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Solutioneering: Shaping 'Necessity' for Satellite Missions on a Fixed Budget

Plato once said, “Necessity is the mother of invention.”

But when you look back to the very beginning of spaceflight, you will see that a little competition plays a big role in shaping this necessity. Competitors in the early days were primarily focused on two objectives: demonstrate impressive technological capability, and do it faster than the other guy. As national security was at stake, the cost of achieving these objectives was not a driving consideration. Good consequence? New consumer markets “feeding” on rapidly emerging space technologies; a healthy and robust economy. Bad consequence? A relatively poor understanding of how much achieving specific objectives would actually cost with inefficiencies stripped away.
If the early space programs taught us anything about the cost and timeline associated with specific space mission objectives, it’s that…well…space mission objectives, as they pertain to the interests of national security, cannot be scheduled, nor can they be priced with any reasonable accuracy. In these days, focus was on maximizing, not optimizing, capability—not the best model for future commercial (or government) space endeavors. And so a solution to this problem would need to be reinvented—by necessity—with competition again playing a critical role.

Newly branded space companies were handed a new engine, but now had to tune it for commercially driven goals. In addition, they would have to write the “break-in” procedure to achieve the best operational efficiency. For Surrey, the 80s and 90s were this break-in period. It would take several iterations and testing over a wide range of conditions to converge on a solution. Statistically speaking, a larger number of “samples” taken over a small period leads to more clarity in emerging patterns; and consequently, easier identification of “noise” contributors. The lessons learned in over 16 missions flown during this period helped mold an efficient infrastructure that now allows Surrey to tailor mission solutions to meet even the tightest of budgets. At the heart of this break-in procedure was an emerging pattern, simply stated as: 80 percent of a mission’s cost is driven by 20 percent of its requirements.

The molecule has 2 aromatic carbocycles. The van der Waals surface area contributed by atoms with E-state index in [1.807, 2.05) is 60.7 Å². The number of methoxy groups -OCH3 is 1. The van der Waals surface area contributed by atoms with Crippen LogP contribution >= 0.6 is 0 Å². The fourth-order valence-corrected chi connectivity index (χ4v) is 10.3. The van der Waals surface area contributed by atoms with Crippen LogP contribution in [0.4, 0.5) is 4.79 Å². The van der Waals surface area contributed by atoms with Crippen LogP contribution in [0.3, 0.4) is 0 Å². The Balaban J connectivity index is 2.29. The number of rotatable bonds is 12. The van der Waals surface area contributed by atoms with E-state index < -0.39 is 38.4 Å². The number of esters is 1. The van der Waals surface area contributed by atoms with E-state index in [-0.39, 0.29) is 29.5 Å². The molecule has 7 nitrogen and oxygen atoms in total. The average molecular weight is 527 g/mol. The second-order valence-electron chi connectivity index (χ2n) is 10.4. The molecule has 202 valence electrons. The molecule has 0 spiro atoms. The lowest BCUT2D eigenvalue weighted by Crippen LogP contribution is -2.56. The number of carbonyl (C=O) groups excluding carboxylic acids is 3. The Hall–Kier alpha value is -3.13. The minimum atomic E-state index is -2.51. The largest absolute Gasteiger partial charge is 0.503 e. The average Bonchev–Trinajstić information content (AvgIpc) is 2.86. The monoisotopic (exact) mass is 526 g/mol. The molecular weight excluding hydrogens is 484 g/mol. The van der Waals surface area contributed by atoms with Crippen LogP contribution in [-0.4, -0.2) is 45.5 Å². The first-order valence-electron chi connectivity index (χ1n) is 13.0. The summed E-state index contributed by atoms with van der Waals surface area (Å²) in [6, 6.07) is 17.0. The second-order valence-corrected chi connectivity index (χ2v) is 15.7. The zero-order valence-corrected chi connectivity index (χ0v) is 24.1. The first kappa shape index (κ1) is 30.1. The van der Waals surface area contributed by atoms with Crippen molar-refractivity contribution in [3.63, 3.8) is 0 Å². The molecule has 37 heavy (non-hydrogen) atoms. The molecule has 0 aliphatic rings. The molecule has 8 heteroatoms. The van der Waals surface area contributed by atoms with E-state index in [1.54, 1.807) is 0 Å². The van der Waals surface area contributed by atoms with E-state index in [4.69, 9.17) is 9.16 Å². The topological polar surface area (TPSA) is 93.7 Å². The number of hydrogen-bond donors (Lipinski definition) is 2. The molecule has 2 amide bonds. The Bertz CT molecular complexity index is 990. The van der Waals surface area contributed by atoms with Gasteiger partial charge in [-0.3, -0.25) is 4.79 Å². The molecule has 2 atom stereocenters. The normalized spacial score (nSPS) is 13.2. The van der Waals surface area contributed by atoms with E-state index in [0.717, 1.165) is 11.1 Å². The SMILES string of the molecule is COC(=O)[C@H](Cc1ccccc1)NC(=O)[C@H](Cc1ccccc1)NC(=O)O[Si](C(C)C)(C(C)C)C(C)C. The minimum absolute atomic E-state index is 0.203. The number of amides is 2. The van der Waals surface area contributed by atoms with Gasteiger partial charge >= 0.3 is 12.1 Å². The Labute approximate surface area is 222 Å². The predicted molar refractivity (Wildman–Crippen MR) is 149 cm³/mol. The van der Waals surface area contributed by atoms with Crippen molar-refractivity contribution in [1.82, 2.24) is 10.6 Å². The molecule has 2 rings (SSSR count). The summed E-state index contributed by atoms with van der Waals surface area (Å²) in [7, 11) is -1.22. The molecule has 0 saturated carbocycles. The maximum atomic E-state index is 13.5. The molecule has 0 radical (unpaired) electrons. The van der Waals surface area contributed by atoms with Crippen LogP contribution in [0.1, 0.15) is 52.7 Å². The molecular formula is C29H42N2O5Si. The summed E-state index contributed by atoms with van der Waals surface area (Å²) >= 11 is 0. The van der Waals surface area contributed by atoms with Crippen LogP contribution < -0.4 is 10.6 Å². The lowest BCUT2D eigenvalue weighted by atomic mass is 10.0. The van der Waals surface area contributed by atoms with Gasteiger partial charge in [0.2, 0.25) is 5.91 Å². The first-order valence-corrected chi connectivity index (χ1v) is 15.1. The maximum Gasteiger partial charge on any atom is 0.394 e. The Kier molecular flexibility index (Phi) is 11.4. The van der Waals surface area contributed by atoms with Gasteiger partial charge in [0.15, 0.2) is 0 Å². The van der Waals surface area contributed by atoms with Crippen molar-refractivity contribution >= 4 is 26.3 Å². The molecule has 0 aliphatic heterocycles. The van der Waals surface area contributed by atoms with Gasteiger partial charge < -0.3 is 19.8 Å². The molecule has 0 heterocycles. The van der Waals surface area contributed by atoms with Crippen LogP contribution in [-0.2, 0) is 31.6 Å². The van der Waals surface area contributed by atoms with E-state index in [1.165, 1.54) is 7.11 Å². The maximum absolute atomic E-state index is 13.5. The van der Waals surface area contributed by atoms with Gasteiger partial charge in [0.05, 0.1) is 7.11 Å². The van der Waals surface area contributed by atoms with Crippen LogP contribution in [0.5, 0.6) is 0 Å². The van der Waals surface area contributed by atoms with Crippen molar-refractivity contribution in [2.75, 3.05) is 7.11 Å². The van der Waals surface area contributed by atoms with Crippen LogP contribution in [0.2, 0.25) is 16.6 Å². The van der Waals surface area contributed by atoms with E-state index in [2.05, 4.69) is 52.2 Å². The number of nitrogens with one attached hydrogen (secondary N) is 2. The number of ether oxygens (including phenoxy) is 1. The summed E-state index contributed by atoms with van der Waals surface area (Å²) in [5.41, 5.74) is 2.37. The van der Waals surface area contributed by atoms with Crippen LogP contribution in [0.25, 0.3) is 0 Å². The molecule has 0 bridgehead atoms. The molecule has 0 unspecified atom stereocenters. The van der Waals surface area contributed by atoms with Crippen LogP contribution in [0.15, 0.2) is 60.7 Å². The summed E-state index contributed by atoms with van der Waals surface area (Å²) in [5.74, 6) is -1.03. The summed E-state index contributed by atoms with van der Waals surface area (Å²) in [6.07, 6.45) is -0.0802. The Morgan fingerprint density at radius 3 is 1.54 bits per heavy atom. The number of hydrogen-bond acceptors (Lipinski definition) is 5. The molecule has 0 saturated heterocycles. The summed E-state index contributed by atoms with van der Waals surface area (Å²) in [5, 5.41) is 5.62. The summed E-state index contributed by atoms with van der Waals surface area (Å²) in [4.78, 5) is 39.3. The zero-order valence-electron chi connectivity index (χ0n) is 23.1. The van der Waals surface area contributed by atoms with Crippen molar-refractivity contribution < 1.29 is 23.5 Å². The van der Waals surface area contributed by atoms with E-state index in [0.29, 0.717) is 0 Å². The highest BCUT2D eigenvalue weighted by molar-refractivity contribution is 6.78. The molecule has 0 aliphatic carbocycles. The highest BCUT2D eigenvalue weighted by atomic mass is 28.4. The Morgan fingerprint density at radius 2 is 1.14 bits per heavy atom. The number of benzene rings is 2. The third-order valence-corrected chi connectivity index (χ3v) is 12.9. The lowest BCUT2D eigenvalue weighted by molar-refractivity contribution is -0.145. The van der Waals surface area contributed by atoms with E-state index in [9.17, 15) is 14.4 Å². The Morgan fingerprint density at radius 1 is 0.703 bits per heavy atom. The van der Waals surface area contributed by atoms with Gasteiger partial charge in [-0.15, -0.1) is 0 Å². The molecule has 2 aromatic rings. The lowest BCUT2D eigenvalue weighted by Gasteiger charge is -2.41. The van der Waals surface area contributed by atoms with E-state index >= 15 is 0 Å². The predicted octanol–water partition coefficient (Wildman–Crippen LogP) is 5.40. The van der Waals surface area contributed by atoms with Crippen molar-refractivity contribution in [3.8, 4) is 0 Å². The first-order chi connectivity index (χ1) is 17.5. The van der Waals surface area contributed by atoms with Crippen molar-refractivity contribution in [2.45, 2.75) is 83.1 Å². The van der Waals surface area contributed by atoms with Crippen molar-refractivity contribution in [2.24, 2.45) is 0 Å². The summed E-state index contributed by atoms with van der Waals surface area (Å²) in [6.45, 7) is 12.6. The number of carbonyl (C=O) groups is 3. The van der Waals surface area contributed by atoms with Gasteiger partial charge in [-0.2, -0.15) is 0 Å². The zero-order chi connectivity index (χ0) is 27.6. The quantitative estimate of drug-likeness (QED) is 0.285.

The 2000s would be the proving ground for this revelation, and the RapidEye constellation (launched in 2008) would be a clear example of Surrey’s ability to serve a new kind of customer in a growing market. Because the satellite industry was still being driven by large institutional customers for whom budgets and business cases have been secondary considerations, requirements were (and still are to some extent) written with a low priority of balancing ambition with cost. For RapidEye, this meant that the “norm” for satellite requirements was not only costly, but exceeded what was needed for a non-military, commercially focused customer. (No doubt this was the result of entrenched habits being carried over from an inefficient baseline…sound familiar?) Working with RapidEye to understand its priorities meant that some aspects of the original design could either be omitted or radically changed to fit its budget. We call this team-oriented shaping process “solutioneering.” In a time when budgets (commercial and government alike) now take more precedence, we believe this process to be critical for the long-term success of any program, but especially for entrepreneurial customers who might not be able to afford business crippling schedule overruns and operational issues down the line.

RapidEye satellites

While it would be easy to take a customer’s set of mission requirements, design a satellite or constellation that meets them, and let the customer deal with the results, we pride ourselves instead on working very closely with our customers, from concept to operations, to tailor a solution that achieves the intended goals of their business case and meets or comes in under their budget.

So while necessity may be the mother of invention, we at Surrey believe that necessity can be pragmatically shaped to make that invention not only more efficient, but more affordable. High five, Plato!


23 May 20160 Comments1 Comment

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